Then the small unit of establishment-picked party faithful went behind the curtain to vote and lo and behold John McCain swept our county with more votes than all the other candidates combined. Go figure.

The GOP caught a lot of flak over that, especially in the newspaper editorials (my letter to state GOP headquarters went unanswered), but the furor eventually died down and the Party Machine kept the whole crooked mess in place. Mission accomplished. The people’s input negated.

By allowing this sort of action to go unchallenged, the Republicans are shooting themselves in the foot in much the same way as the Liberal Party are doing here. Allowing the establishment to simply remain doing the same old thing as has been done before is a guarantee of inertia and eventual collapse. In the US the Republicans are acting as Democrat Lite, in much the same way as the Liberals here are trying to be Labor Lite.

If these parties remain terrified of new blood and new ideas to challenge that which has gone before, they are going to have to rely on winning through their opponents screwing up, which is likely but not guaranteed. What is not guaranteed is that the GOP or the Liberal Party would make much of a difference if elected.

Both opposition parties, here and in the US should be embracing their time in the back paddock accompanied by the unpopularity of both governments, as a chance to renew, revitalize, and come up with an exciting new vision that will catch the imagination of the electorate.

12 thoughts on “Johnson campaign faltering; GOP deserves censure.

  1. I think the people in both major parties in Australia and the U.S. know they gain more from retaining the status quo and losing than from challenging the status quo and winning.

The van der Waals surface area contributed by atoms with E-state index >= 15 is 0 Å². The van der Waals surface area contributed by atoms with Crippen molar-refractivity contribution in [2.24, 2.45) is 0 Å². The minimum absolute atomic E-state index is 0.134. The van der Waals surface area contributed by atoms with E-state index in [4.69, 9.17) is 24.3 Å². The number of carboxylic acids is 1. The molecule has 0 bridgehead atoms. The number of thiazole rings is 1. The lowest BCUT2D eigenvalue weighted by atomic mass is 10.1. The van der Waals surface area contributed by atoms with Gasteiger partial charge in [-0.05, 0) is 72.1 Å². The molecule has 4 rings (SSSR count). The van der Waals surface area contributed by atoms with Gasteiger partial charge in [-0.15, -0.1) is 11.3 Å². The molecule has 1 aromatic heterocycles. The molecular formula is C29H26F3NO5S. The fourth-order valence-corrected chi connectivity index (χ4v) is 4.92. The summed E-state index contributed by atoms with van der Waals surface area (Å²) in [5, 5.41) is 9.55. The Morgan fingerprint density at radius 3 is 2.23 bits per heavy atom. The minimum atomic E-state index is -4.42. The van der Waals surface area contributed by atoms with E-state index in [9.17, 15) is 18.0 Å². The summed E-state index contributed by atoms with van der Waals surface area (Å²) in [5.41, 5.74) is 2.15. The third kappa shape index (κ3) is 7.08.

Both major parties know they both get a turn once every 6-9 years. It’s better for them to lose an election now if it means that government is even bigger when they gain power.

    To quote Joe Hockey in a 2009 national press club address:

    “95% of expenditure in each budget is politically non-discretionary for the government. Funding for pensions, unemployment benefits, defence, Medicare, schools and so on, is effectively locked in unless – and this is very important – the government is prepared to accept the risk of substantial electoral pain. Governments would deliver radical change if they were to tinker with 95% of the Budget.”

    The major parties, by their own admission, are only fighting over 5%. This is the number which is just high enough to make people incorrectly think they have a real choice, discouraging the rise of a third party, but low enough so that along with broken promises, means real change never happens.